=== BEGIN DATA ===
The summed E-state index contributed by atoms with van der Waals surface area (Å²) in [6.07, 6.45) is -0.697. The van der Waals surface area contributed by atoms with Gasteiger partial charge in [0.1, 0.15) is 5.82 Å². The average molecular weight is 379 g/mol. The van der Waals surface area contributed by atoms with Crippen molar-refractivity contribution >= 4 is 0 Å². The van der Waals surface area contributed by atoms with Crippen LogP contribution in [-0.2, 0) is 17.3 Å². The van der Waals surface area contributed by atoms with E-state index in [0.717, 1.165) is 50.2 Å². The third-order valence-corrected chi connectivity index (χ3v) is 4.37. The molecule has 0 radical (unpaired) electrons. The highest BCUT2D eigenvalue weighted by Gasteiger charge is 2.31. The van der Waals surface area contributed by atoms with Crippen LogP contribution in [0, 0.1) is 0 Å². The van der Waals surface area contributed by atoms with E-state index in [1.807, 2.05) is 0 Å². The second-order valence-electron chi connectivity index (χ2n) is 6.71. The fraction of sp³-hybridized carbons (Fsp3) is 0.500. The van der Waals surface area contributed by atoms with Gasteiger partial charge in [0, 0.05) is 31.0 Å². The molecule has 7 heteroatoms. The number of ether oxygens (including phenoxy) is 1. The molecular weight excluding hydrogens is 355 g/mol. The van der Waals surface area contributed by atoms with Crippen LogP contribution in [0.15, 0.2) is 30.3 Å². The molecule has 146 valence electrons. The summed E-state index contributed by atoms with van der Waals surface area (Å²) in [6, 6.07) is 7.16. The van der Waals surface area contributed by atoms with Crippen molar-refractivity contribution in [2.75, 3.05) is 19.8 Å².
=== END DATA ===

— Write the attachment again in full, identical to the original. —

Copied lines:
The summed E-state index contributed by atoms with van der Waals surface area (Å²) in [6.07, 6.45) is -0.697. The van der Waals surface area contributed by atoms with Gasteiger partial charge in [0.1, 0.15) is 5.82 Å². The average molecular weight is 379 g/mol. The van der Waals surface area contributed by atoms with Crippen molar-refractivity contribution >= 4 is 0 Å². The van der Waals surface area contributed by atoms with Crippen LogP contribution in [-0.2, 0) is 17.3 Å². The van der Waals surface area contributed by atoms with E-state index in [0.717, 1.165) is 50.2 Å². The third-order valence-corrected chi connectivity index (χ3v) is 4.37. The molecule has 0 radical (unpaired) electrons. The highest BCUT2D eigenvalue weighted by Gasteiger charge is 2.31. The van der Waals surface area contributed by atoms with Crippen LogP contribution in [0, 0.1) is 0 Å². The van der Waals surface area contributed by atoms with E-state index in [1.807, 2.05) is 0 Å². The second-order valence-electron chi connectivity index (χ2n) is 6.71. The fraction of sp³-hybridized carbons (Fsp3) is 0.500. The van der Waals surface area contributed by atoms with Gasteiger partial charge in [0, 0.05) is 31.0 Å². The molecule has 7 heteroatoms. The number of ether oxygens (including phenoxy) is 1. The molecular weight excluding hydrogens is 355 g/mol. The van der Waals surface area contributed by atoms with Crippen LogP contribution in [0.15, 0.2) is 30.3 Å². The molecule has 146 valence electrons. The summed E-state index contributed by atoms with van der Waals surface area (Å²) in [6, 6.07) is 7.16. The van der Waals surface area contributed by atoms with Crippen molar-refractivity contribution in [2.75, 3.05) is 19.8 Å².